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Monday, 13 October 2008
Page: 5759


Senator CAMERON (2:49 PM) —My question is to the Minister for Innovation, Industry, Science and Research. Can the minister update the Senate on government initiatives to minimise the impact of the global financial crisis on Australian industry?


Senator CARR (Minister for Innovation, Industry, Science and Research) —I thank Senator Cameron for the question. The credit crunch has had a serious effect on financial markets and industry around the world. The government has acted decisively to stabilise Australia’s financial system and to reinforce our banks, which are already rated amongst the strongest in the world. The fundamentals of the Australian economy are sound and the government is confident that we can steer our way through this crisis and emerge stronger on the other side.

The International Monetary Fund forecasts that the Australian economy will grow by 2.5 per cent in 2008 and 2.2 per cent in 2009. However, the Australian budget projected a slight increase in unemployment as the global economy slows. We now have a situation where, as the IMF says, the most advanced economies are already in or close to recession. Australia is much better placed than just about any other of the developed countries to weather the storm. That does not mean that we are immune. The government is keenly aware of the danger that the financial crisis will spill over into the real economy. It is essential for all Australian businesses, including small businesses and manufacturers, to have access to affordable credit. It is essential that they continue to be able to pay for wages and supplies. It is essential that they continue to invest in new capacity, new products and services and new jobs.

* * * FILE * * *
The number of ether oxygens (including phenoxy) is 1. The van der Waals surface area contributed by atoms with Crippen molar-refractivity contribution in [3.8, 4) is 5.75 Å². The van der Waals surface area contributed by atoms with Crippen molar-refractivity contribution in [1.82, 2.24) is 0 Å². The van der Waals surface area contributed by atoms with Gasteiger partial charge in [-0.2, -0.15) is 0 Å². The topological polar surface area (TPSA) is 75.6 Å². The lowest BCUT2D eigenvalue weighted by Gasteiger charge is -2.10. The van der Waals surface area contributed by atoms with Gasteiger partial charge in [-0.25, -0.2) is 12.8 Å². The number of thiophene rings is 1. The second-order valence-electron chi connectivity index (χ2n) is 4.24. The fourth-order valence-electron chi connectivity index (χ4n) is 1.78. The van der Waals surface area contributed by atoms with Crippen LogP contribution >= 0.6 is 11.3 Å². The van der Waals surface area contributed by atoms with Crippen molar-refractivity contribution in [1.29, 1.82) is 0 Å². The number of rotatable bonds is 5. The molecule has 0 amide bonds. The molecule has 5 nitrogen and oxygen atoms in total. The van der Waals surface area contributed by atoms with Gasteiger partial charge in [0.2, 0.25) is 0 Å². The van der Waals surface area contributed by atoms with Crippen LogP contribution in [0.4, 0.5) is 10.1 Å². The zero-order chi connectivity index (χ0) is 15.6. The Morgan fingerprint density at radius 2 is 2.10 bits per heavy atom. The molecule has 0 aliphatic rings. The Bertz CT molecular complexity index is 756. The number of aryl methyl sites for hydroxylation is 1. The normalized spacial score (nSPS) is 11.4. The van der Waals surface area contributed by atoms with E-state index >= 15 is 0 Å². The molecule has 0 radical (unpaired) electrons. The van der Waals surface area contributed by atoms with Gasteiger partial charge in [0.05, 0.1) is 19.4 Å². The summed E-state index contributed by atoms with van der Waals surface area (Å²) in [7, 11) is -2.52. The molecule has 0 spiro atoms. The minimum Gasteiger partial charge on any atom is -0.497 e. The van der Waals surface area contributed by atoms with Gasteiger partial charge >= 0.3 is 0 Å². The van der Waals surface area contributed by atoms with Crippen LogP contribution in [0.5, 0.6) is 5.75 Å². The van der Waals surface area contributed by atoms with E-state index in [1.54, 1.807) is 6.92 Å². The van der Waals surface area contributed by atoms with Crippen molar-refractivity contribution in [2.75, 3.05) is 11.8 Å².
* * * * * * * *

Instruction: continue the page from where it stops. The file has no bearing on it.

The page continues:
The package announced by the Prime Minister yesterday is not just designed to guarantee the bank deposits of Australian families; it is also designed to increase the supply of finance to the Australian economy. The deposit guarantee applies to all accounts, including those of companies, partnerships and trusts. It will increase the capacity of financial institutions to attract deposits which can be lent to businesses and other customers and put to productive use.

Perhaps more important for businesses is the second part of the package, which is a government guarantee of eligible wholesale borrowing by financial institutions. The guarantee will restore confidence in credit markets and enable Australian banks, building societies and credit unions to raise funds overseas at a time when conditions are incredibly tight. To ensure there is no disadvantage to taxpayers, the institutions will pay a fee similar to an insurance premium for that guarantee. The guarantee will be available on application for new and existing debt instruments with terms up to five years.

The third element of the package is doubling the government’s investment in residential mortgage securities by some $8 billion. As well as being a shot in the arm for Australia’s mortgage market, it will also help maintain activity in the housing, construction and building supply industries, with flow-on benefits right across the economy. This is a bold and responsible package that demonstrates that the government is determined to restore the flow of credit needed to keep the wheels of industry turning.